I intended to be working this afternoon, but it’s gonna be very hard. This game is gorgeous and addictive — and quickly gets pretty difficult, but in a good way.
I don’t think Fruit Ninja HD brings enough updates to be worth that price if you’ve already bought the iPhone version.
Meanwhile, the hard-drive-less new Xbox is gonna be $200. One is a supercomputer; the other is two webcams on a motorized stick. One is sold at a loss, or at cost, subsidized by games sales; the other… well, it would sell games, too, if it weren’t so damn expensive, wouldn’t it?
I can’t believe there’s a valid engineering or manufacturing reason for this price point (most of the cost of Kinect has to be software, and with software you do make it up in volume), so this can’t be anything but a total failure of marketing and strategy — someone evidently believes they’ll never sell enough units to recoup the development costs, and priced the peripheral in accordance… with their self-fulfilling prophecy.
In other words, an eminently Microsoftian strategy.
That’s a story-based DLC I’m gonna have to buy, unlike the others.
The first game had two problems: outdated graphics and muddy controls. I really like what they’ve done to the sequel’s visuals (you’re basically looking at the game through a cheap camcorder, or poorly encoded news clips on YouTube, or something like that, the point isn’t clear but it works, although I’m not sure how annoying that gets after a while), but instead of fixing the poor controls they’ve worked around them in a pretty cheap and lousy way: tuning auto-aim to the max.
The default (at least in normal difficulty) is GTA IV-level aim assist, which is probably fine for the more casual audience (can the casual audience really be that interested in a game like Kane & Lynch?) but ridiculous in a game whose sole point is shooting enemies; worse, even if you turn auto-aim off, it’s still there — just weaker. And for me to notice auto-aim in a shooter, it’s got to be really conspicuous.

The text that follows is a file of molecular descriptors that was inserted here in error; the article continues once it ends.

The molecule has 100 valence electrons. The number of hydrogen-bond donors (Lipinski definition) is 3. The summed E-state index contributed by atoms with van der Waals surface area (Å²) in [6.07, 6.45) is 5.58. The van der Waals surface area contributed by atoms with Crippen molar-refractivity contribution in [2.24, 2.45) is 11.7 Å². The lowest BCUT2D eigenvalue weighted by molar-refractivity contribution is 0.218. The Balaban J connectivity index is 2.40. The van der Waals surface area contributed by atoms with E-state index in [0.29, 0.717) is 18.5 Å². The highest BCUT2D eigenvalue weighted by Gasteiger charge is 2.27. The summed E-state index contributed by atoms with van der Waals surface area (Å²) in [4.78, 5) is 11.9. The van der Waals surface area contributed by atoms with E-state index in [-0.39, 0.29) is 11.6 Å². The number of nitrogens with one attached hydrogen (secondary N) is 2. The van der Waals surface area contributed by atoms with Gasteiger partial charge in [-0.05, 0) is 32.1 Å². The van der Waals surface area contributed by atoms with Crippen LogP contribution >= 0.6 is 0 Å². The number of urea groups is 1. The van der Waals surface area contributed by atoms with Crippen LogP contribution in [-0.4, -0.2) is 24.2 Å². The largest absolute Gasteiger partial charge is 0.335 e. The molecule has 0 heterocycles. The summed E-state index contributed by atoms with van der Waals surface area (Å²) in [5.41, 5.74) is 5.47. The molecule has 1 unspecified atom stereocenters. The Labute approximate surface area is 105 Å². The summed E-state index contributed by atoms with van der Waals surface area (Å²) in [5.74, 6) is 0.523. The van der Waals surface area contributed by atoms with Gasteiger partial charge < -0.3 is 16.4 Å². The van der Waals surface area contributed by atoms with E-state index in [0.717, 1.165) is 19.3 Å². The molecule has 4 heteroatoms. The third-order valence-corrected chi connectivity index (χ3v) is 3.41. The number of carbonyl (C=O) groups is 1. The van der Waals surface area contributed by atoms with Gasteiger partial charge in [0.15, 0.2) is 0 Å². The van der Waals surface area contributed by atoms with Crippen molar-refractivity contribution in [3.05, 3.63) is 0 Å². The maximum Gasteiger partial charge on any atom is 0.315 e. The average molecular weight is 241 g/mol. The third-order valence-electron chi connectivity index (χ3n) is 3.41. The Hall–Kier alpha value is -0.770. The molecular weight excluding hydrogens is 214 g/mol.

(Unlike, say, Halo — where I’ve never perceived aim assist but I’ve heard often enough that it’s there — the game doesn’t actually help you much at actually following a target while you, or it, is moving; it just snaps violently to the nearest target when you squeeze the aiming trigger, then leaves you on your own. Not that it would be very usable either if you could really turn aim assist, though, because aiming doesn’t zoom the view at all.)
It’s a pity that they’re wasting such nice visual and atmospheric effort with poor controls. On the other hand, that game seems to be much, much better than you could ever have expected of a sequel to the first Kane & Lynch, so it’s not really all negative.
Let’s get this out of the way: Limbo is a terrific artistic achievement and, like Braid
a year ago wow two years ago time flies, you absolutely ought to buy it, both for the exceptional experience and to reward the developers’ talent and originality.
It’s just that you couldn’t be blamed for not finishing the game. (But then I didn’t finish Braid either.)
The first third, or half, of the game, is an absolute masterpiece. The atmosphere is just fantastic — visuals, sounds, the universe, everything fits, and the controls are perfectly tight (and devilishly simple). I’m not sure I’ve ever been as scared playing a game before (well, I don’t play the Resident Evil games et al. because I don’t like them — but this is a simple monochrome 2D platformer, so it’s not really making it easy for itself to immerse and freak the player out). The first part has one of the most unnerving enemies I’ve ever encountered; the second part has the best non-speaking secondary characters; then… it all kinda goes to shit.
Some people don’t seem to mind that the puzzles become punishingly complicated, and maybe I’m a lazy casual gamer at heart, but what’s inarguable is that the environments become unoriginal, boring, pointless, and it definitely feels like they’ve been padding the game a lot to justify the price.
Limbo would be much better — it would probably be perfect, in fact — if it was half as long and $5 cheaper. But, as it stands, it’s still a must-buy; you can just use an online guide to power through to the end (that’s what I did and I have no regrets). Or you could stop playing, but you’ll want to see the end. Even though it’s short and, uh, doesn’t show much of anything. (That’s just a warning, not a spoiler.)
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